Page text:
Editor’s note: “International Business Corner” is a weekly column written by Joan Keston that provides information for people involved in or considering international operations. Keston is an international business consultant. Over the next several months she will be writing about important issues that international businesses face as they compete in the 21st century global business environment.

This article is part of a series that discusses women working in international business.

RALEIGH, N.C. – I moved to Paris in the mid-80s and worked throughout Europe. The Berlin Wall had not fallen yet, so when Americans said Europe they only thought of Western Europe. The biggest compliment I received in Europe whenever I traveled there since my teenage years was never to be thought as an American. My eastern European heritage and ancestry served me well in adapting and working in Europe.

The character of each country in Europe is so diverse that it is difficult to consider Europe as one entity. The topic of women in Europe could fill volumes. Here are just a few personal observations and impressions.

Post World War II

I don’t think you can fully discuss the feminist movement or the role of women in business in Europe without mentioning the effects of the two World Wars that were fought on European soil with devastating results, the rebuilding of Europe after those wars and the Cold War. Although most women were forced to enter the work force during WWII in Europe and the US because the men were off fighting, the US women returned home when the men did, the European women did not.

Being Female

The first difference I felt working in Europe as compared to the US was the absence of denial of femaleness. The clothing professional women wore was much more attractive and feminine than what was being worn in the US. European style of dress in general makes a different statement, but here I am only comparing it to the phenomenon of the US professional women’s attempt to look masculine. Of course there were plenty of women who looked doughty and not stylish, but the image for those interested in style in the big cities was clearly not a denial of femaleness.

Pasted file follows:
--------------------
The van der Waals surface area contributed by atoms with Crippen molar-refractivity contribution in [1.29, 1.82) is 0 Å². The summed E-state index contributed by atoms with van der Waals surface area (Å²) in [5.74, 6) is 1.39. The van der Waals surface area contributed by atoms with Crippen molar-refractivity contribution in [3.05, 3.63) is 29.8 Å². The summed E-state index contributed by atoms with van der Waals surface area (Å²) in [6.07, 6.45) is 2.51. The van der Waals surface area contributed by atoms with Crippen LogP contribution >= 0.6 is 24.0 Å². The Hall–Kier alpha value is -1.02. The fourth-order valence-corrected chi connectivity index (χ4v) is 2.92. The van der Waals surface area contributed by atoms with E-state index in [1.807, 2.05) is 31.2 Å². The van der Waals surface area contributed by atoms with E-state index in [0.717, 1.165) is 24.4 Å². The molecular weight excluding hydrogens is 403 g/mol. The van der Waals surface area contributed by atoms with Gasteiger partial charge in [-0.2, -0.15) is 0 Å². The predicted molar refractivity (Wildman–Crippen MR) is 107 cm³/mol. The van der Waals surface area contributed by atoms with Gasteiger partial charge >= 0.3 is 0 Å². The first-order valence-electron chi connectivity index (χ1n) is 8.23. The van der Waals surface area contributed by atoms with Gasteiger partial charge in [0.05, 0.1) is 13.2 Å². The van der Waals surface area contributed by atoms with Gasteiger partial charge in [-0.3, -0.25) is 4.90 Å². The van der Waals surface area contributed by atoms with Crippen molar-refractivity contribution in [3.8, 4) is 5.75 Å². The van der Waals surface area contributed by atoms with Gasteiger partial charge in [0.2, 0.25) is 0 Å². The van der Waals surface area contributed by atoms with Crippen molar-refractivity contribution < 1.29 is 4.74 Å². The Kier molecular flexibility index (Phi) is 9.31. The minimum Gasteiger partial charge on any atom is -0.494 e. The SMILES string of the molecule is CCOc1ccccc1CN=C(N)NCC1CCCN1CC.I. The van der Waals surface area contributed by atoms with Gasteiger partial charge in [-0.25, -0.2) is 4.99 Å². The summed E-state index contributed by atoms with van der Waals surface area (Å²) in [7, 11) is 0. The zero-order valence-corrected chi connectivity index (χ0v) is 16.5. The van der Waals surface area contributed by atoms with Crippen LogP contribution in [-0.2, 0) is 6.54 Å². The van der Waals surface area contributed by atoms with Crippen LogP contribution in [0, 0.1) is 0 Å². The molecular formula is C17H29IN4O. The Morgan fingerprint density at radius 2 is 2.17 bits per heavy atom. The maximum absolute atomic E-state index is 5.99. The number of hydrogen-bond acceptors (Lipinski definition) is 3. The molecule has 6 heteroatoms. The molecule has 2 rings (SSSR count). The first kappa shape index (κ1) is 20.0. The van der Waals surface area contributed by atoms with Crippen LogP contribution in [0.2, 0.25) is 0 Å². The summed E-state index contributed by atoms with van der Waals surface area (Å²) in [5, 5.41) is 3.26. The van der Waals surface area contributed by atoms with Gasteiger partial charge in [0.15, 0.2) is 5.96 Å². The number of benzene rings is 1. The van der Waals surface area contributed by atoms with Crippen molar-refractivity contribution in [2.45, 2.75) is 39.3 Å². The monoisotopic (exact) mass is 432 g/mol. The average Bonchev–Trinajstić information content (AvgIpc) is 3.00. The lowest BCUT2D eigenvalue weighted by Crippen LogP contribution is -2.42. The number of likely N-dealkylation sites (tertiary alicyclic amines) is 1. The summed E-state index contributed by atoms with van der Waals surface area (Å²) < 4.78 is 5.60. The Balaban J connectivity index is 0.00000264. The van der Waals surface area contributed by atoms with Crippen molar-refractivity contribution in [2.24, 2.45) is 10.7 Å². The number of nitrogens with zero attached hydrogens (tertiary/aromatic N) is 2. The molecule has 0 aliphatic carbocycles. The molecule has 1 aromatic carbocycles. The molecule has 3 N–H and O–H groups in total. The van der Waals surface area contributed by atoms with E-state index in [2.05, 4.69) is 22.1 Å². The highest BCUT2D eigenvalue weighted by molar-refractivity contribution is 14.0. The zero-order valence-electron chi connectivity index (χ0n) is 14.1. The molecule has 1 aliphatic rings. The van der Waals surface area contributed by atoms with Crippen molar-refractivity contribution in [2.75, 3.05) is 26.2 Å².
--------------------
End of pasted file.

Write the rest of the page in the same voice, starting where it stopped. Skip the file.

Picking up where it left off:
I also found older successful professional women in the office which I had not seen in the US. (I don’t know if there is a statistical study about this. Remember, I’m just discussing my experience.) My French colleague would often talk to the other woman on her team for advice. Up to that time in my working life, I had not found an older professional woman considered to be at the same level of the men, nor one equally respected as the men.

Women had much more support to balance their careers and family issues. Of course there are many reasons for this added support. I would venture to say that the feminist movement was not as novel a concept in Europe because women had already been in the work force in much greater numbers. In addition the cultural characteristics of the family unit or extended family, and the usually close proximity of the extended family were much different from the situation in the US.

Being American

The more difficult issues I had in business in Europe centered around being a young American trying to do business without the necessary appearances and support from my US company. We in the US are part of the new world and in business we are contract-based, not relationship-based. Europe is part of the old world with all the trappings and restrictions incorporated in an established class structure. It is also more relationship-based in its business dealings.

I neither felt nor experienced negativity in regards to feminist issues, nor negativity to me personally. Most of the frustration I felt was because I was working without a formalized business or physical structure in an environment where that was essential for credibility and respect. That fact plus my youth did not translate into the business culture with the same kind of authority and importance that I had had in the US business culture.

Next Stop – BRAZIL!

About the author: Joan Keston is the Managing Principal of Keston & Associates, Ltd., an international business consulting firm located in Raleigh, NC, and a Partner at Paladin and Associates, Inc. She has 25 twenty-five years of experience with mature as well as entrepreneurial companies, domestically and internationally, coupled with an executive managerial and legal background. Her firm facilitates international business transactions, and assists companies establish, grow and integrate their international operations. She can be reached at (919) 881-7764 and jkeston@kestonassociates.com.